DC fly-in set to rally for biodiesel tax credit
The National Biodiesel Board is organizing a fly-in open to all biodiesel stakeholders Nov. 29 to converge on the nation’s capital and push lawmakers to pass an extenders package that includes the $1 per gallon biodiesel tax credit.
“We are encouraging all biodiesel stakeholders to attend the fly-in to ensure that our industry makes its voice heard as Congress wraps up its unfinished business in the lame duck session,” says Ben Evans, director of federal communications for the National Biodiesel Board. “We believe there is a good possibility that Congress will pass a tax extenders package, and we believe the biodiesel incentive is in a good position to be included if they do. But again, lawmakers listen mostly to their constituents, and we need producers, marketers, feedstock suppliers and really everyone to weigh in so that members of Congress know this is something that impacts their constituents and their local economy.”
So far, a couple of dozen people have signed up to come, says Evans, including stakeholders from California, Iowa, North Carolina, South Dakota, New Hampshire, Rhode Island and Minnesota. “We expect to have maybe a dozen more,” Evans tells me. “We will have a morning breakfast to review the issues and then everyone will head to Capitol Hill for meetings with their members of Congress.” For those who are interested in joining their biodiesel peers for the Nov. 29 fly-in to Washington, D.C., contact Ben Evans at firstname.lastname@example.org. Those who plan on attending must schedule their own meetings with their representatives and senators, but Evans and other NBB personnel are available to offer guidance and help find staff contacts for their legislators.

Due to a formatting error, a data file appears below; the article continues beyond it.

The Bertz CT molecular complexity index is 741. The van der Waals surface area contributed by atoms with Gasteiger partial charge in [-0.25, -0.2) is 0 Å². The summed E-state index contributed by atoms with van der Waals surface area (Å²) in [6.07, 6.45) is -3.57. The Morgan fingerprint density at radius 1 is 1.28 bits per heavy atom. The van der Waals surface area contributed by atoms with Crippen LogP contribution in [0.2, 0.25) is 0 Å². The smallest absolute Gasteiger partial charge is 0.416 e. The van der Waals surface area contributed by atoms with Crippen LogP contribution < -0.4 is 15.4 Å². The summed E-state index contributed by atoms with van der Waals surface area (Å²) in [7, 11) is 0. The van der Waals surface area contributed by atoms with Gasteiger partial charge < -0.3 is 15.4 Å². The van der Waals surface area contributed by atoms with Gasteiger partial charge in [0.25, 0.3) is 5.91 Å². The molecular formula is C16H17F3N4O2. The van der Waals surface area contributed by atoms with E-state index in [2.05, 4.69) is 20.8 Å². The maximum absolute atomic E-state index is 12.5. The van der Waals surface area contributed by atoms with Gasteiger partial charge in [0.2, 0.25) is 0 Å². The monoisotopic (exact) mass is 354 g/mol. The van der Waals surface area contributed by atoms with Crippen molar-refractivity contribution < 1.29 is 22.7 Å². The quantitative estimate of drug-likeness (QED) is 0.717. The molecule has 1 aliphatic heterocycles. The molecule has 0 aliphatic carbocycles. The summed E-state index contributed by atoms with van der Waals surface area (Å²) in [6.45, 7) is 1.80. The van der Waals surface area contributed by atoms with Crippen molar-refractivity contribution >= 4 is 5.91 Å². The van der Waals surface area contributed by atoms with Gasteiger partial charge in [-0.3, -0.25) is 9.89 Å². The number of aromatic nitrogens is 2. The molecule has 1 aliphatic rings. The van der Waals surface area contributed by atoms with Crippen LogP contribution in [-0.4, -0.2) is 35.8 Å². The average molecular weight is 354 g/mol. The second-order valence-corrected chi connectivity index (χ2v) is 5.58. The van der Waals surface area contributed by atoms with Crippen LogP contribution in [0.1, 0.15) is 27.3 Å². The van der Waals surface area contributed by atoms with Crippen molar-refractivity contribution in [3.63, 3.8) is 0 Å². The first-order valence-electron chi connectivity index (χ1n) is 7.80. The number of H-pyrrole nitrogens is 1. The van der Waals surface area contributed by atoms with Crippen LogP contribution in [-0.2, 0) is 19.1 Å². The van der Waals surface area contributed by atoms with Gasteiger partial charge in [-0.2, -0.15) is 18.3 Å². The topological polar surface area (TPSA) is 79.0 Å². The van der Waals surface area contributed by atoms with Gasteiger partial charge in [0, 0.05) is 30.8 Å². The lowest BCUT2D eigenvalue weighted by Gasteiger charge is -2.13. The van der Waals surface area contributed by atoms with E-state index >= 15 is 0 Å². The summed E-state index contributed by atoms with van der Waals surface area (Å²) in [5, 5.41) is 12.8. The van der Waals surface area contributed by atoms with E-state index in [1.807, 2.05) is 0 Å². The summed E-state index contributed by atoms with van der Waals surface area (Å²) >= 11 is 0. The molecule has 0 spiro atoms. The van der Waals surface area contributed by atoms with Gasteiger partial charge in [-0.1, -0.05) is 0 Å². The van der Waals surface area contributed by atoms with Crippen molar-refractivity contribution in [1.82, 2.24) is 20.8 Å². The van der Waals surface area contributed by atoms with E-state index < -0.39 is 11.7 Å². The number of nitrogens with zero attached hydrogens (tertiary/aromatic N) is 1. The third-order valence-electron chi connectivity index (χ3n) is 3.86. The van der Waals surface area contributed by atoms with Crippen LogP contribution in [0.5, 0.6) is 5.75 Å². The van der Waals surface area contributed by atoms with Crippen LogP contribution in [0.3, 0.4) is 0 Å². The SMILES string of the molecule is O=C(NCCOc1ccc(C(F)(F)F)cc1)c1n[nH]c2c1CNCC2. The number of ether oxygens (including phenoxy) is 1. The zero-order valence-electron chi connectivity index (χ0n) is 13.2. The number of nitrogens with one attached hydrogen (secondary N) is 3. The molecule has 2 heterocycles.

You’ll recall that in August, a senate tax extenders package, which included the biodiesel tax credit, passed the senate finance committee markup. That same tax package should serve as the base package for Senate debate moving forward, Evans says. It includes a biodiesel extension retroactive to Jan. 1 of this year through the end of 2013.
“There hasn’t been any tangible progress in terms of legislative movement since then,” Evans says. “But that was expected with the elections overtaking the past few months.” Behind-the-scenes talks are continuing though, according to Evans, who says that Senate Majority Leader Harry Reid recently listed tax extenders on a priority list for the lame duck session. “So again, anything could happen,” Evans says. “Congress has a lot on its plate, but we believe enough members of Congress understand the importance of these tax incentives to the economy and that there is a good probability they can come together and pass a tax extenders package. This is a jobs issue, and nearly everyone seems to agree that jobs should be the No. 1 priority right now.”